The type of business you are in and the ambition of your initial plans will obviously have a big impact on your year-1 start-up costs.
In the initial stages of any business venture, finding external funding may be tricky. That’s because typically sources of funding, including banks and other types of investors, may require you to have a proven track record and at least a year or two’s trading under your belt.
As a general rule, you might need find money to meet start-up costs in some of the following areas.
Setting up the company
For many small businesses, there are typically two initial company types of company structure:
- the sole trader;
- the limited company.
The most suitable option for you will depend on a number of factors. One main consideration is that, as a sole trader, you will be personally responsible for any financial liability resulting for your business.
Operating as a sole trader may involve little or no initial outlay in the setting up of the legal structure of the company itself and you will typically not be required to have an accountant produce your end of year figures.
With a limited company there are costs associated with registering the company itself, as well as a requirement for formal and professionally produced end of year accounts.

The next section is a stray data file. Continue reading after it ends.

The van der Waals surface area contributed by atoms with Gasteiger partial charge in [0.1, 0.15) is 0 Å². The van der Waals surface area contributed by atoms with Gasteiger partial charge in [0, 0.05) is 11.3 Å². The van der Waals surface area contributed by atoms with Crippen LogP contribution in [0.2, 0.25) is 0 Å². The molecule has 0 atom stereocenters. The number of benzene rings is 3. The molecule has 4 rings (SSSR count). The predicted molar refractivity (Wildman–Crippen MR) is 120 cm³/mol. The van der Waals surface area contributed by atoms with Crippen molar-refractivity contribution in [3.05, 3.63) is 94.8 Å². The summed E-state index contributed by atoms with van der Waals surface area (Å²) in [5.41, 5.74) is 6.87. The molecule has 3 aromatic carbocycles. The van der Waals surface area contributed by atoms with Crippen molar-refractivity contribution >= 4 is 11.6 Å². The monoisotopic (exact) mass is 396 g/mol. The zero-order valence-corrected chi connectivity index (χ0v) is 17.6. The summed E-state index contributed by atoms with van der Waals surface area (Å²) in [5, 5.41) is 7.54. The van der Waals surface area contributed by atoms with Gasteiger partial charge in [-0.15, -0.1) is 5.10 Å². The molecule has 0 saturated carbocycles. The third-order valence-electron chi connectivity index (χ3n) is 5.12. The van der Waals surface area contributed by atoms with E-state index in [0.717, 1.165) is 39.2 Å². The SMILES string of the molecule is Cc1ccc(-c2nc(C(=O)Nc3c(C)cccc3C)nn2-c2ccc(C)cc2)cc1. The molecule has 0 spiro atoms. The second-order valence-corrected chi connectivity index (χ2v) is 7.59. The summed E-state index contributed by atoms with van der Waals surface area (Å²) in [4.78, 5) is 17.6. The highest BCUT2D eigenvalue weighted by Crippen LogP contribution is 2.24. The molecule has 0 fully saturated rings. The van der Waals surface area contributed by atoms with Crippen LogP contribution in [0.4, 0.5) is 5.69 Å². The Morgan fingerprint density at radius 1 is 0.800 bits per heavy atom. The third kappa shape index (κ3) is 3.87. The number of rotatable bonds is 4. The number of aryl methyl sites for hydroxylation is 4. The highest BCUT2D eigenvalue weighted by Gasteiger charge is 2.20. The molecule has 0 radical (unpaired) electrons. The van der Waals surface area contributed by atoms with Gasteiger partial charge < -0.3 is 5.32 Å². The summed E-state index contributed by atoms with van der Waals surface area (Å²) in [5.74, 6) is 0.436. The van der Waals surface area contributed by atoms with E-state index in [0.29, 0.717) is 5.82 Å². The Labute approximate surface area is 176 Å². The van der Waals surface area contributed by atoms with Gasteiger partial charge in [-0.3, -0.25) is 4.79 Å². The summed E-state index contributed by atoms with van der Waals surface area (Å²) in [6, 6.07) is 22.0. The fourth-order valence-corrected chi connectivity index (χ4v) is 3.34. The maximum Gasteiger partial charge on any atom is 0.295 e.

Advertising your product
For any business, attracting and retaining customers is the key to running a successful operation.
Your company name and logo will be a potential customer’s first impression of you – so make sure these are eye-catching and informative.
How and where you market yourself and your company is obviously important, as is the budget that you can afford to allocate to such.
With some businesses, a dedicated website may be advisable while in others local press advertising may be the most effective.
Business equipment and the tools of the trade
Costs in this area will obviously vary considerably depending on the type of business you have.
Do you need to factor in rental costs for premises or are you going to work from home? If you plan to work in other people’s homes, e.g.as a plumber or hairdresser, then you’ll need some form of transport as well as the tools of your trade.
Professional insurance might be essential. Remember to budget for it!